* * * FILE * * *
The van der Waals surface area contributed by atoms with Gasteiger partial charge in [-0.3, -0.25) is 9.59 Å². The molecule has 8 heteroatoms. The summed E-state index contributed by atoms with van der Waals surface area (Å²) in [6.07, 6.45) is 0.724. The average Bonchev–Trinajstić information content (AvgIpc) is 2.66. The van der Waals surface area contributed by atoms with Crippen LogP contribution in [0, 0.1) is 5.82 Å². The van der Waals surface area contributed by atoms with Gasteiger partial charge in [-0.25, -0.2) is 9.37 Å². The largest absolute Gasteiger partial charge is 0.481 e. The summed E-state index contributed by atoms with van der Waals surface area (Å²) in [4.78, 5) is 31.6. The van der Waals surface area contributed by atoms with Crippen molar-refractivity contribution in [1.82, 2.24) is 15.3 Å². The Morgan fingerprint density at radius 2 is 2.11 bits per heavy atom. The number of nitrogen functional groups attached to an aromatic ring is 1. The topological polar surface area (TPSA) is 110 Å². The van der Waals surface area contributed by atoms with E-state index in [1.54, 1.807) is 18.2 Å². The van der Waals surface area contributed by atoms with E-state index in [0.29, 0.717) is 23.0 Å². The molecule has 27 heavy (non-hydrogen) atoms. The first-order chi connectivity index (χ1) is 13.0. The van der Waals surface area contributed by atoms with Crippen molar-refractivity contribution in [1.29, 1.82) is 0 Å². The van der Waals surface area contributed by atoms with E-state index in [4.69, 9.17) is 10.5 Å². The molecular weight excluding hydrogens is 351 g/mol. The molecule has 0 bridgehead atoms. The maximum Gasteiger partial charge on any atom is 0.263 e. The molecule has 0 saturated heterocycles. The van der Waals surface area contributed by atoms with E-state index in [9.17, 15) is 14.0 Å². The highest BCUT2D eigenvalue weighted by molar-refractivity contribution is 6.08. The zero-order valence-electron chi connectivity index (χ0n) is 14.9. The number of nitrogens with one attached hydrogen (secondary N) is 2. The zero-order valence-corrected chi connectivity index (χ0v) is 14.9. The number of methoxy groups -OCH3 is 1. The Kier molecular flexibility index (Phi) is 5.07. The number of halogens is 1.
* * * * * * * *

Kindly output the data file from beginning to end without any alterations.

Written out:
The van der Waals surface area contributed by atoms with Gasteiger partial charge in [-0.3, -0.25) is 9.59 Å². The molecule has 8 heteroatoms. The summed E-state index contributed by atoms with van der Waals surface area (Å²) in [6.07, 6.45) is 0.724. The average Bonchev–Trinajstić information content (AvgIpc) is 2.66. The van der Waals surface area contributed by atoms with Crippen LogP contribution in [0, 0.1) is 5.82 Å². The van der Waals surface area contributed by atoms with Gasteiger partial charge in [-0.25, -0.2) is 9.37 Å². The largest absolute Gasteiger partial charge is 0.481 e. The summed E-state index contributed by atoms with van der Waals surface area (Å²) in [4.78, 5) is 31.6. The van der Waals surface area contributed by atoms with Crippen molar-refractivity contribution in [1.82, 2.24) is 15.3 Å². The Morgan fingerprint density at radius 2 is 2.11 bits per heavy atom. The number of nitrogen functional groups attached to an aromatic ring is 1. The topological polar surface area (TPSA) is 110 Å². The van der Waals surface area contributed by atoms with E-state index in [1.54, 1.807) is 18.2 Å². The van der Waals surface area contributed by atoms with E-state index in [0.29, 0.717) is 23.0 Å². The molecule has 27 heavy (non-hydrogen) atoms. The first-order chi connectivity index (χ1) is 13.0. The van der Waals surface area contributed by atoms with Crippen molar-refractivity contribution in [1.29, 1.82) is 0 Å². The van der Waals surface area contributed by atoms with E-state index in [4.69, 9.17) is 10.5 Å². The molecular weight excluding hydrogens is 351 g/mol. The molecule has 0 bridgehead atoms. The maximum Gasteiger partial charge on any atom is 0.263 e. The molecule has 0 saturated heterocycles. The van der Waals surface area contributed by atoms with E-state index in [9.17, 15) is 14.0 Å². The highest BCUT2D eigenvalue weighted by molar-refractivity contribution is 6.08. The zero-order valence-electron chi connectivity index (χ0n) is 14.9. The number of nitrogens with one attached hydrogen (secondary N) is 2. The zero-order valence-corrected chi connectivity index (χ0v) is 14.9. The number of methoxy groups -OCH3 is 1. The Kier molecular flexibility index (Phi) is 5.07. The number of halogens is 1.